Somewhat impossibly, Star Wars: The Rise of Skywalker has wrapped up the sagas Skywalkers and Force powered folks presented in 42 years of films. Returning director and co-writer J.J. Abrams, who made Force Awakens and stepped back for Last Jedi, offers a zippy finale complete with revelations, twists and callbacks. Like in Force Awakens, Abrams reprises a few iconic Star Wars moments which for a series where events echo throughout the decades it makes sense. This is the end of the Star Wars movies about the Skywalker clan and it goes out with a bang.
The tyrannical First Order, led by the Skywalker descendant Kylo Ren (Adam Driver), reigns across the galaxy, but Kylo finds out the long thought dead evil Emperor Palpatine (Ian McDiarmid) has been masterminding events for years. To track down the Emperor’s lair, Jedi apprentice Rey (Daisy Ridley) goes with her friends Poe (Oscar Isaac), Finn (John Boyega), droid C-3PO (Anthony Daniels) and the Wookiee Chewbacca (Joonas Suotamo). They enter the heart of the enemy territory with Kylo Ren and his knights on their tail as Rey struggles with learning about her place in the universe.
There are more revelations about Rey, the mystery lead character Abrams introduced in Force Awakens, that some may decry as cheating but the reveals integrate her as an essential part of the saga. What she learns drives Rey throughout the film, and Ridley gives her a ticked off edge this time, as she has been dragged into this intergalactic saga of Force wizards which has basically caused her nothing but pain. She goes through the wringer here, as opposed to the somewhat easy journey she had in Force Awakens.
Her opposite is Kylo Ren and Abrams builds upon the Force connection the two had in Last Jedi which makes for some intense moments. Rise features great editing where Rey and Kylo are fighting each other via the Force and appear in each other’s environments even though they are not physically there for a continuous duel across two different locations. Driver as Kylo runs a gamut of emotions, making his actions in the finale dramatically powerful.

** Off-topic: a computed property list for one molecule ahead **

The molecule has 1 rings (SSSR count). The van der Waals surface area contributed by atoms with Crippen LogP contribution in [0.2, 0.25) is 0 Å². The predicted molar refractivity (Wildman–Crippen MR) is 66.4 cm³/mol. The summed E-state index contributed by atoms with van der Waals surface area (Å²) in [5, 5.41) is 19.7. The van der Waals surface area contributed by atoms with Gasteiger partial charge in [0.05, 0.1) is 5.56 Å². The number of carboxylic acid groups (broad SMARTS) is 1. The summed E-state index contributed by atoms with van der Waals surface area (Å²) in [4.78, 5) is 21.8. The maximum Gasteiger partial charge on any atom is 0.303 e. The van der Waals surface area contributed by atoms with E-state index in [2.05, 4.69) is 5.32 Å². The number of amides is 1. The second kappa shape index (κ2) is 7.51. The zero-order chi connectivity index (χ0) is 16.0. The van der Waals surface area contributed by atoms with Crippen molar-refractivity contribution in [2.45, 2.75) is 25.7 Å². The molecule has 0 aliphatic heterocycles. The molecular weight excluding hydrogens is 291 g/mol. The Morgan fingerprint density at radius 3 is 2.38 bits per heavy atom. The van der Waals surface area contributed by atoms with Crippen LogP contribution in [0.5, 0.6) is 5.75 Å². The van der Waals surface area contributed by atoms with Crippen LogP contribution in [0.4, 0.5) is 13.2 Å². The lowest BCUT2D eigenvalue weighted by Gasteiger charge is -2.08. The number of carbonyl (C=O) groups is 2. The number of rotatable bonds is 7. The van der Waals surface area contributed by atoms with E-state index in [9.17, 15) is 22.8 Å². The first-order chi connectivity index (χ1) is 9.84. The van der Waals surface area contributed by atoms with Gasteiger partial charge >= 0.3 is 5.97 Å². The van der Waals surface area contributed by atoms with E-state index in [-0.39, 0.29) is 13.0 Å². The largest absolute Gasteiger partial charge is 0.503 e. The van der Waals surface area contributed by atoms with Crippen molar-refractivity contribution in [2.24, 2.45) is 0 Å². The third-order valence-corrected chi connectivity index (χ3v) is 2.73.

The big villain of Rise of Skywalker is McDiarmid as Emperor Palpatine. His return is unexpected considering he exploded at the end of Return of the Jedi but Palpatine has been the big bad of the entire series so in the capper he should be the guy pulling the strings. His return is sort of hand-waved instead of explicitly explained but often in Star Wars, implication works better. Palpatine looks even worse than before as McDiarmid manages to crank up the freakiness of the Emperor.
Those three are at the core but Star Wars is often supplied with lots of supporting characters. Rey’s returning buddies, Finn and Poe, get in some good back and forth as the chemistry between Isaac, Boyega and Ridley is crackling. Poe’s works with an old flame mercenary Zorri (Keri Russell) which adds some layers to the hotshot pilot and Finn gets to meet other deserters from the First Order like him. While Rey spends the end of the film concerned with Jedi business, both Finn and Poe are at the centre of space battle scenes as the finale hops between the heroes.
Carrie Fisher returns as General Leia Organa featuring unused footage and dialogue from her previous two Star Wars movies. It’s somewhat awkward at times, characters tend to talk for and about Leia instead of her saying much, but Leia ends up being an important presence in the movie. Anthony Daniels’ C-3PO, who was a bit sidelined in the last two movies, gets dragged along unwittingly with the heroes and his dismayed reactions how they treat him is hilarious. Billy Dee Williams returns as Lando Calrissian and it’s a hoot to see him again. Domhall’s Gleeson’s General Hux has some great comedic moments and a new First Order baddie, General Pryde (Richard E. Grant) picks up the slack by being appropriately menacing.
Rise of Skywalker careens through multiple action set-pieces as often the camera moves along in a single shot as the battles play out. Things kick off with a crazy space chase in the Millennium Falcon and it stays at a high level from there. Probably the best action scene is Rey and Kylo’s lightsaber battle that bounds across wreckage at sea and the emotional ending is shattering. The finale features a dark small-scale confrontation and a desperate sky battle that works great.
Abrams pulls some pretty deep cuts from the series lore and while some references may fly over the heads of audiences, emotionally the actors sell what it means. There is a lot of things repeated and slightly modified from previous Star Wars films however things are supposed to repeat across the trilogies. John Williams returns to the music of Star Wars and his score is sweeping, pulling in motifs from all the films.
Star Wars: The Rise of Skywalker wraps up the Skywalker saga, although Star Wars will continue in different stories. It makes narrative sense that the biggest baddie returns so the heroes can rise. A pop culture modern mythology like Star Wars gets a grand send off with Rise of Skywalker as the series will resonate for years to come. V
Star Wars: The Rise of Skywalker
Director: J.J. Abrams
Starring: Carrie Fisher, Mark Hamill, Adam Driver and Daisy Ridley